jdhurst wrote:Microsoft is using this method to determine faults and errors and fix them.
Exactly, although some folks prefer the operating system to ask whether they want to submit the error to Microsoft. I don't mind Windows 10's diagnostic telemetry, but when a program or operating system has an error and asks me whether I want to send a notification to the manufacturer, I usually click "no" because I don't know exactly what information is being transmitted. Some folks are even more sensitive than I am, and I can see why they are concerned about what info is being sent automatically by Windows 10.
ajkula66 wrote:There's just as little evidence that they don't. At least on some level. Especially from folks who forget to turn various "sharing" features off.
Microsoft really should ship Windows 10 with all optional sharing features turned off, by default, and let users turn them on.
I don't think I have used someone else's Windows 10 computer yet, but that will happen sooner or later, and the first thing I'll do is check the privacy settings thoroughly.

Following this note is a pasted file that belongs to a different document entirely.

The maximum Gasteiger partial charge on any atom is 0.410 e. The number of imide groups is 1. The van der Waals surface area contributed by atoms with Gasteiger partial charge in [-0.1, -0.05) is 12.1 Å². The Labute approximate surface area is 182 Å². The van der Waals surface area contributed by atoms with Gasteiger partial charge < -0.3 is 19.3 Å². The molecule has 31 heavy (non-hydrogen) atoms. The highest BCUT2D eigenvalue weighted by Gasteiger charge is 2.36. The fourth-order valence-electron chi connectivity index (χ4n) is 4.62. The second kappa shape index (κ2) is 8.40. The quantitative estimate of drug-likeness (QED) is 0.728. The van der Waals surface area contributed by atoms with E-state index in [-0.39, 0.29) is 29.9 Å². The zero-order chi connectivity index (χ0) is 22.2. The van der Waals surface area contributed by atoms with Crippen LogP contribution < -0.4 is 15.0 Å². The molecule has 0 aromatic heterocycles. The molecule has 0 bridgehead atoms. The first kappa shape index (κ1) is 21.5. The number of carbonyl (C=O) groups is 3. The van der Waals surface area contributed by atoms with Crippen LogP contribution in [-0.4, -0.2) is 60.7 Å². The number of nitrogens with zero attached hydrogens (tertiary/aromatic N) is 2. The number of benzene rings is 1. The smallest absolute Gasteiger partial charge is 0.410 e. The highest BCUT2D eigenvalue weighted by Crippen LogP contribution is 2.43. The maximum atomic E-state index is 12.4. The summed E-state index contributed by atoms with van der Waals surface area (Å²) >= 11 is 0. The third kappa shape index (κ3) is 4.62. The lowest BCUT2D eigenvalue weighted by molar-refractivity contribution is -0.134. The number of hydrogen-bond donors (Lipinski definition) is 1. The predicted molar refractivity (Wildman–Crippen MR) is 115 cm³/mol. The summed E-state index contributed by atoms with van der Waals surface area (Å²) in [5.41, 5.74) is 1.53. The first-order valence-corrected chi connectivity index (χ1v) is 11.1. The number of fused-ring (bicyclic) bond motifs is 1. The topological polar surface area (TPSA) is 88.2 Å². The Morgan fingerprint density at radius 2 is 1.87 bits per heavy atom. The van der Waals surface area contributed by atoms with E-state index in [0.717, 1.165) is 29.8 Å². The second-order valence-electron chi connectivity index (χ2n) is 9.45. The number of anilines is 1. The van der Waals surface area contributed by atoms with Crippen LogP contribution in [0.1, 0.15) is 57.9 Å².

jdhurst wrote:Based on Reliability History, I have the following quality ratings.
Windows 7 > 90%
Windows 8 < 10%
Windows 8.1 20% Windows 8.1 was a different OS to Windows 8.
Windows 10 Build 10240 50%
Windows 10 Current 1607 Build 14393.351 about 80% and getting better.
....I use Reliability Monitor and track the number of "Stopped Working" errors over time. On my ThinkPad X230, Windows 8 / 8.1 recorded a hardware error for the video component monthly for two years. Drivers did not help. I upgraded to Windows 10 on this same machine and ZERO hardware errors ever after.
It goes without saying that reliability depends greatly on the hardware. I used Windows 8 and 8.1 (which is essentially Windows 9) for close to two years and was very impressed by their outstanding reliability. I had them on at least four machines -- Sony Pro 13, Panasonic ToughBook CF-Y7, Panasonic Let's Note CF-Y9, and HP Pavilion x2 -- and during those two years, they froze just once, on the HP. That HP had only 2GB of RAM and a 32GB eMMC drive, and I had many programs and tabs running just before it froze, so it might actually have been a problem with the overworked hardware rather than with Windows 8.1 per se.
Windows 10 has given me a lot more stability issues than 8 or 8.1, though I agree with you that the recent builds are better than the earliest ones. I also agree that, right now, Windows 10 is nearly as stable as Windows 7, but on my computers
, neither of them is as stable as 8.1, 8, Vista or 2000 was. IMO, 10 is now either as stable as or slightly more stable than XP, even though I seem to recall that you used to say XP was perfectly stable in your hands. One more thing we agree on is that, without diagnostic telemetry, Windows 10 would almost certainly be not as stable as it has become.